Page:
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  • Which hand to use?

    I notice that most every teaching or demo that I see uses the right hand as the primary. I however am left handed. Can anyone tell me if it's possible to use my left hand and also if it might create any apparent weaknesses in my form?

  • #2
    no, just do as a left handed will do. Might be tough for your sensei to show you, but you can certainly "mirror" technique.

    Comment


    • #3
      Originally posted by SaitoHajime
      I notice that most every teaching or demo that I see uses the right hand as the primary. I however am left handed. Can anyone tell me if it's possible to use my left hand and also if it might create any apparent weaknesses in my form?

      There is no left or right hand in kendo as such, the left hand is always at the butt of the shinai and the right hand at the tsuba. The left hand/arm is the one that actually does all the work the hand is there to stablise and guide (or at least thats how I was taught it) so being left handed should actually give you an advantage in the beginning stages.

      If in doubt always ask your sensei.

      Lisa

      Comment


      • #4
        about.. 20 yrs ago when i was teaching bagpipes to beginners.. one of the guy just could not get the concept of upper hand/bottom hand thing.. found out he was left handed. once we switched the hands ass backward, he was doing fine. maybe you should request your sensei what might be the proper way for lefty to do.

        you should see left handed pipers in parade.. they are really funny bunch..

        Comment


        • #5
          Originally posted by Atama
          There is no left or right hand in kendo as such, the left hand is always at the butt of the shinai and the right hand at the tsuba. The left hand/arm is the one that actually does all the work the hand is there to stablise and guide (or at least thats how I was taught it) so being left handed should actually give you an advantage in the beginning stages.

          If in doubt always ask your sensei.

          Lisa
          Thank you for the info. This leads to another train of thought. That being that one hand is for power and the other is for guidance. I've never been trained properly in kendo or any other such thing. However if it's a choice between using my dominant hand for power or guidance I think I would rather use it for precission guidance as good technique shouldn't require as much power. Any thoughts ?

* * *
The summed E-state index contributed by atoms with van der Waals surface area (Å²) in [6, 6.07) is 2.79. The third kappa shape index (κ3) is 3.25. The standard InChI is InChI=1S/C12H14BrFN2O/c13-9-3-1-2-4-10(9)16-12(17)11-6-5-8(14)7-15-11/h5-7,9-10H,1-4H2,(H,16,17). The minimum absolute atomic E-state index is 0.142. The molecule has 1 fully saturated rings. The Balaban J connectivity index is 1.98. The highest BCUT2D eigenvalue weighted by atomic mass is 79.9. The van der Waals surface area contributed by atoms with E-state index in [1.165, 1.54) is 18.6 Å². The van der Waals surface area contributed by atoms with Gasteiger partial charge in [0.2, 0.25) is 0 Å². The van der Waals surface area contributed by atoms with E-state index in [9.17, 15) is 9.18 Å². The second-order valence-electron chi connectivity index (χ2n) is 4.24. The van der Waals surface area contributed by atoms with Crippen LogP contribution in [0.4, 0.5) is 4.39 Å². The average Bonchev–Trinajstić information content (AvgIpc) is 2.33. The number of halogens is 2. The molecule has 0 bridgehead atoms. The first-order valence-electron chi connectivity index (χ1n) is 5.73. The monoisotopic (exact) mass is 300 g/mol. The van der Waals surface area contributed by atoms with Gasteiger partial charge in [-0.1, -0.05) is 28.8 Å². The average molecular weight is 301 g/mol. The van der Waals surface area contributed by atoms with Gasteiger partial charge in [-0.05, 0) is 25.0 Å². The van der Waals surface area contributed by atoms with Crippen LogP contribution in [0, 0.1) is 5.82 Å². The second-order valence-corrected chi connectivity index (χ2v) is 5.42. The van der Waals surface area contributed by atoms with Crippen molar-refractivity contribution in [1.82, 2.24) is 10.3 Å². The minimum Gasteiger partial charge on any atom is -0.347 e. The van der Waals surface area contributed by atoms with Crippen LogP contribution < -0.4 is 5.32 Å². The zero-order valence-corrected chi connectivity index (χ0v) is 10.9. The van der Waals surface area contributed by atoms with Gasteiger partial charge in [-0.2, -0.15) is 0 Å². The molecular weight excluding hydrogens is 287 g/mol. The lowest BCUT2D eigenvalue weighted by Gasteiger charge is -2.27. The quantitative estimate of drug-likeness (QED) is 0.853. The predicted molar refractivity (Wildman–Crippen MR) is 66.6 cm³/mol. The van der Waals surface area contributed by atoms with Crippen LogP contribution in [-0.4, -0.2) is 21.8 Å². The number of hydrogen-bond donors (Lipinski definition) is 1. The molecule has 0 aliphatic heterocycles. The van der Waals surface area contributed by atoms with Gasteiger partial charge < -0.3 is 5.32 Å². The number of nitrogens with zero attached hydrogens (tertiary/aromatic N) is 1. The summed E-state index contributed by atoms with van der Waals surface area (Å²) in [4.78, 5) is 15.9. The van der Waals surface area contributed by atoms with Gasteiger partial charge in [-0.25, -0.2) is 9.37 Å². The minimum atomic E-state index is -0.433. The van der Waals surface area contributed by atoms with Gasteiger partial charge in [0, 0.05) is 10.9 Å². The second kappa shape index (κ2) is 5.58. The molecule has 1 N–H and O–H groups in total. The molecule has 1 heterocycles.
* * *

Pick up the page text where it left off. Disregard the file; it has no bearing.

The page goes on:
Comment


          • #6
            Since you will be holding the Shinai like a right handed person, eventually you will get used to it.

            Comment


            • #7
              Hi there!

              Ahhh... You are trying to teach yourself? My advice? Don't bother. Once you get into a dojo, you will be re-taught everything from scratch. Right now, you aren't even doing Kendo, if I may say. The only thing you are doing to yourself right now, is teaching yourself things that are bad habits and bad technique. This will make it harder for you actually, because in a dojo you will spend lots of time unlearning every single bad habit rather than learning it right the first time around for the first month or two. It is much more fun to learn everything right the first time around.

              As far as what you say about "good technique" you won't have any yet. You won't ever, until you make your way to a proper dojo.

              You must hold the shinai properly, with the right hand near the tsuba, left hand at the bottom of the tsuka(handle). There is no left handed way of holding the shinai. The left hand DOES have the power though. That is an advantage for a left handed person. There are no left handed swordsmen once a person begins a JSA. It really is not about which hand is dominant at all.

              So, you don't get any choice at all, which hand is the power behind the cut. I'm not trying to be impolite here... this is just how it is. The left hand IS the one with the power, the right hand guides. You won't really understand this until you have a sensei who can explain and show you. Your sensei, when you get into a dojo, will expect you to hold the shinai properly, with the RH on the top, LH at the bottom, and do proper cutting. You will get used to it, once you get proper instruction in a dojo. Honest. Oh, and there is much more to it than just holding a shinai and cutting. Trust me, you will be surprised at the little details there are in making a cut properly.

              That being said, there IS Kendo where you are.

              Here is the Houston dojo:

              Houston Budokan Inc.
              4230 Mangum
              Houston, TX
              M F 7pm-8:30pm Sa 3:30-5pm
              Contact: Darrel Craig (713)682-9014

              Be sure to call and ask if you can watch a practice first. This is standard etiquette. Please go check out this dojo. You will be happy you did.

              Hope this helps!

              Kaoru

              Comment


              • #8
                Originally posted by Kaoru
                Hi there!

                Ahhh... You are trying to teach yourself? My advice? Don't bother. Once you get into a dojo, you will be re-taught everything from scratch. Right now, you aren't even doing Kendo, if I may say. The only thing you are doing to yourself right now, is teaching yourself things that are bad habits and bad technique. This will make it harder for you actually, because in a dojo you will spend lots of time unlearning every single bad habit rather than learning it right the first time around for the first month or two. It is much more fun to learn everything right the first time around.

                As far as what you say about "good technique" you won't have any yet. You won't ever, until you make your way to a proper dojo.

                You must hold the shinai properly, with the right hand near the tsuba, left hand at the bottom of the tsuka(handle). There is no left handed way of holding the shinai. The left hand DOES have the power though. That is an advantage for a left handed person. There are no left handed swordsmen once a person begins a JSA. It really is not about which hand is dominant at all.